"Exercise snacking" (as it's sometimes called) now totally counts toward your weekly workout gains.
While the government still recommends that adults rack up 150 to 300 minutes of moderate-intensity aerobic activity (plus two sessions a week focused on strength training) each week, there's no longer a mandate in place for doing so in increments of 10 minutes or greater. "The second edition removes this requirement to encourage Americans to move more frequently throughout the day as they work toward meeting the guidelines," the report notes. "Exercise snacking" (as it's sometimes called) totally counts, so go ahead and consider your lunchtime stretches a fraction of your weekly workout gains.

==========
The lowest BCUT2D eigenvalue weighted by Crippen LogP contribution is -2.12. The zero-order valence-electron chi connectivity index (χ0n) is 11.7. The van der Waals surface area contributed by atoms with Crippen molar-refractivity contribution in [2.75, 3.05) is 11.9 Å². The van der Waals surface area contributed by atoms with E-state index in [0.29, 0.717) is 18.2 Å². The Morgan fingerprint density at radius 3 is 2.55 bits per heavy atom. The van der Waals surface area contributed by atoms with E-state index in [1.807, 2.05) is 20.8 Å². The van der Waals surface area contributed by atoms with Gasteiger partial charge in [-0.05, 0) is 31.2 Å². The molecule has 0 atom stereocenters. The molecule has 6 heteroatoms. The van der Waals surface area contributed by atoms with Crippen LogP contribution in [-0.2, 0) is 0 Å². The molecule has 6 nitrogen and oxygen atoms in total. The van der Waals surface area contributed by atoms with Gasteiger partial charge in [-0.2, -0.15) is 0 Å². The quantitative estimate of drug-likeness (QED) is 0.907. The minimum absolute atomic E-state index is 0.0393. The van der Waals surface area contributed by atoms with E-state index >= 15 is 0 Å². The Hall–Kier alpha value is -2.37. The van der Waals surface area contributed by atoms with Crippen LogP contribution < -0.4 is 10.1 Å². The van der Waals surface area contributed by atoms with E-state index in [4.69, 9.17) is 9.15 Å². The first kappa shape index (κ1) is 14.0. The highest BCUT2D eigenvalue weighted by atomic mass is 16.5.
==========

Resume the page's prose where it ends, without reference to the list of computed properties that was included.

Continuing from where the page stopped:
Apart from this super freeing development, the second edition presents a few other need-to-know updates. First, the ODPHP really (like, really) wants you to stop sitting so much. "This recommendation is based on new evidence that shows a strong relationship between increased sedentary behavior and increased risk of heart disease, high blood pressure, and all-cause mortality," the guidelines read. And perhaps more significantly, the office now acknowledges a whole new body of research backing the long-term effects of exercise, including improved cognition, efficacy in preventing eight types of cancer (including bladder, breast, and lung), postpartum depression, and more.
The takeaway? No matter how hard you #hustle, the 2.0 version of the government's sweat prescription is pretty darn attainable. Collective New Year's resolution? Let's get that dismal 23 percent up to at least 50.
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